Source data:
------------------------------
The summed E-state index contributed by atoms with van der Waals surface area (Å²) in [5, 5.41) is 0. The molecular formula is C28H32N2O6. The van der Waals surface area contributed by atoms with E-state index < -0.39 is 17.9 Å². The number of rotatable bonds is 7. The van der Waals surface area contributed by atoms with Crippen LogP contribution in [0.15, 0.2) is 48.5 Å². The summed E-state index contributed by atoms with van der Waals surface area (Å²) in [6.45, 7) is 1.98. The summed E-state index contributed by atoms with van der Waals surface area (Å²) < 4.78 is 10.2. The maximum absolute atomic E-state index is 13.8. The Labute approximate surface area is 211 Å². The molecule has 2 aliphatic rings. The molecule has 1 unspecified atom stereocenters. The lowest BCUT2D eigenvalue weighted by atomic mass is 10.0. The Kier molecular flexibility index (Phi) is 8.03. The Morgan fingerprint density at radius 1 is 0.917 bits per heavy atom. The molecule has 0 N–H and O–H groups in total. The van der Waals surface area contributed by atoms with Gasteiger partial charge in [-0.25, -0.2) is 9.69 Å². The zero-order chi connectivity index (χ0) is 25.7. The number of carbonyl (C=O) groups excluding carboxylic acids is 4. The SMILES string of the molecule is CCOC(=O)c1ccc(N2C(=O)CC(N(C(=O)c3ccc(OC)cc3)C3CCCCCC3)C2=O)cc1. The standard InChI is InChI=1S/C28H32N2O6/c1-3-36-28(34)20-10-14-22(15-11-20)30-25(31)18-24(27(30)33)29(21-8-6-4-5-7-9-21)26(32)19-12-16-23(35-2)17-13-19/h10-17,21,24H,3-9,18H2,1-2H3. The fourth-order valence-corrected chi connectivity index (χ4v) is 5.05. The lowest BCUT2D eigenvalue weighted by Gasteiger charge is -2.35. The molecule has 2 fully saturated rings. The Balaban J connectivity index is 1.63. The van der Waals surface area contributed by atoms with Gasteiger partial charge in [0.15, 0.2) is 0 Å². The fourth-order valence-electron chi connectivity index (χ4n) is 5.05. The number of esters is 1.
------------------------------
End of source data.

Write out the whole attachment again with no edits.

The summed E-state index contributed by atoms with van der Waals surface area (Å²) in [5, 5.41) is 0. The molecular formula is C28H32N2O6. The van der Waals surface area contributed by atoms with E-state index < -0.39 is 17.9 Å². The number of rotatable bonds is 7. The van der Waals surface area contributed by atoms with Crippen LogP contribution in [0.15, 0.2) is 48.5 Å². The summed E-state index contributed by atoms with van der Waals surface area (Å²) in [6.45, 7) is 1.98. The summed E-state index contributed by atoms with van der Waals surface area (Å²) < 4.78 is 10.2. The maximum absolute atomic E-state index is 13.8. The Labute approximate surface area is 211 Å². The molecule has 2 aliphatic rings. The molecule has 1 unspecified atom stereocenters. The lowest BCUT2D eigenvalue weighted by atomic mass is 10.0. The Kier molecular flexibility index (Phi) is 8.03. The Morgan fingerprint density at radius 1 is 0.917 bits per heavy atom. The molecule has 0 N–H and O–H groups in total. The van der Waals surface area contributed by atoms with Gasteiger partial charge in [-0.25, -0.2) is 9.69 Å². The zero-order chi connectivity index (χ0) is 25.7. The number of carbonyl (C=O) groups excluding carboxylic acids is 4. The SMILES string of the molecule is CCOC(=O)c1ccc(N2C(=O)CC(N(C(=O)c3ccc(OC)cc3)C3CCCCCC3)C2=O)cc1. The standard InChI is InChI=1S/C28H32N2O6/c1-3-36-28(34)20-10-14-22(15-11-20)30-25(31)18-24(27(30)33)29(21-8-6-4-5-7-9-21)26(32)19-12-16-23(35-2)17-13-19/h10-17,21,24H,3-9,18H2,1-2H3. The fourth-order valence-corrected chi connectivity index (χ4v) is 5.05. The lowest BCUT2D eigenvalue weighted by Gasteiger charge is -2.35. The molecule has 2 fully saturated rings. The Balaban J connectivity index is 1.63. The van der Waals surface area contributed by atoms with Gasteiger partial charge in [0.15, 0.2) is 0 Å². The fourth-order valence-electron chi connectivity index (χ4n) is 5.05. The number of esters is 1.